Wednesday, July 30, 2008

Lynn Monroy, Graphologist

Left to Right: Lynn Monroy with Gayle Gresham

Those of you who have followed my journey in researching and writing about my family know that unexpected surprises are becoming common for me. Never knowing what will turn up next or who I will meet is an adventure that I love! Another opportunity opened through a member of Women Writing The West and I decided to pursue it to see what happens. Author Eunice Boeve wrote an e-mail to the WWW group about her cruise to Alaska. For Eunice, one of the exciting parts of the cruise was a daily program about Wyatt Earp and Doc Holliday and other men involved in the shoot-out at the OK Corral in Tombstone given by graphologist Lynn Monroy. Lynn had studied and analyzed the handwriting of the men on both sides of the conflict and gave an entertaining and enlightening program by showing examples of their handwriting and giving insight into their character. Lynn also chose three people randomly each day to analyze their handwriting and Eunice was one that was chosen. She thought Lynn's findings about her were fairly accurate. Lynn even pegged her as a writer!

After reading Eunice's e-mail, I decided to contact Lynn about my project. Lynn expressed her interest and said she would be in Colorado and perhaps we could meet. Yesterday we met at the Colorado State Archives so Lynn could look at the original letters and documents. I showed her a note that is signed by both Ernest Christison and Ed Watkins and a note that isn't signed but has the name of Watkins' ranch on it. I had hoped that maybe the note signed by both men was written by Ernest, but Lynn thought it was most likely written by the Justice of Peace or court clerk since it had seal on it. But she was fairly certain the note from Watkins' ranch was probably written by Watkins. She could tell that he was an educated man by the handwriting. I know he did go to college and was active in the literary society in Salida.

Lynn made copies of the notes and several other papers. She thought one of the lawyers must have been quite a character from his handwriting. Then I remembered finding a court case last for which Wilburn Christison was the county judge, so we looked in the file to see if we could find a document he had written. We found one! So Lynn had it copied, too, and will analyze it. I can't wait to learn what she discovers in the handwriting of all of these men. I also hope I can find a sample of Ernest's handwriting--even a signature would help.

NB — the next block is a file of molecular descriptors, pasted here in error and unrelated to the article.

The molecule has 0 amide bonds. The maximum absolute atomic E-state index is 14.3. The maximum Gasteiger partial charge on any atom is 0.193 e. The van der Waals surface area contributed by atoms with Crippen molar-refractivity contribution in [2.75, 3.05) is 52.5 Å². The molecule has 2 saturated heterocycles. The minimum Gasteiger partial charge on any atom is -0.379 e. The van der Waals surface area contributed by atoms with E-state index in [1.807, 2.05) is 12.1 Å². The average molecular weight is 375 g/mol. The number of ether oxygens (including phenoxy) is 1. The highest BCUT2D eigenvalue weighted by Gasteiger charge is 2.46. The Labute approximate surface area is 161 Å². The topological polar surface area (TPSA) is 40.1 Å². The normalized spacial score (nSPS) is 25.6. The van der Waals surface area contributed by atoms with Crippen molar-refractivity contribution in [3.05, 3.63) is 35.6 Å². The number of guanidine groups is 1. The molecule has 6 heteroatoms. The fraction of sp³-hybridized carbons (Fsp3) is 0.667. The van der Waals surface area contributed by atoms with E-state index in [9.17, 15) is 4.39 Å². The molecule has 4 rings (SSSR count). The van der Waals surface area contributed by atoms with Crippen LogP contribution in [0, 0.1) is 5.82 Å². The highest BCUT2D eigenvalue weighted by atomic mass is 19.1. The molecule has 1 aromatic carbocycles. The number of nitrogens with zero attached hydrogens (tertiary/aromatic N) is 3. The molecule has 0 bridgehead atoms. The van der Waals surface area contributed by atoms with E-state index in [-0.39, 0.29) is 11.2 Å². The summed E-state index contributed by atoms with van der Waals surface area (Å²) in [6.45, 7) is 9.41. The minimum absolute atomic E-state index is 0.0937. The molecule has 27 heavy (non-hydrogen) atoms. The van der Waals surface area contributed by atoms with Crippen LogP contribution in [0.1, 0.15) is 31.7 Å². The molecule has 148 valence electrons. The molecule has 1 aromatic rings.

Thank you, Lynn! This is exciting!

Lynn's sister, Renee, took the picture of Lynn and I in front of the prison record exhibit at the archives before they left for the airport. Thanks, Renee, for driving Lynn to meet with me!

And thank you, Eunice, for getting me in contact with Lynn! I appreciate all of my friends in Women Writing The West.


Alice Trego said...

What a wonderful opportunity, Gayle! I could sense your excitement as you spoke about meeting Lynn and what the two of you discovered in your research. And your anticipation of what Lynn will really find in those handwritings is evident.

Great nuggets of research you have located!


Jane Kirkpatrick said...

Hi my friend,
A great post! I'm impressed too that you can add pictures to your blog. I haven't figured out how to do that! Impressive research and what fun to have another perspective on the lives of your subjects. You keep up the good work! Jane

Marlene Depler said...

All very interesting to say the least.

Anonymous said...

How exciting to have your ancestor's handwriting analyzed. That should help give you some great insight to his character and personality. A great gift!


Jean Henry Mead said...

Very exciting! I studied graphology many years ago and would love to analyze the writings of Butch Cassidy's Wild Bunch, the subject of my latest novel.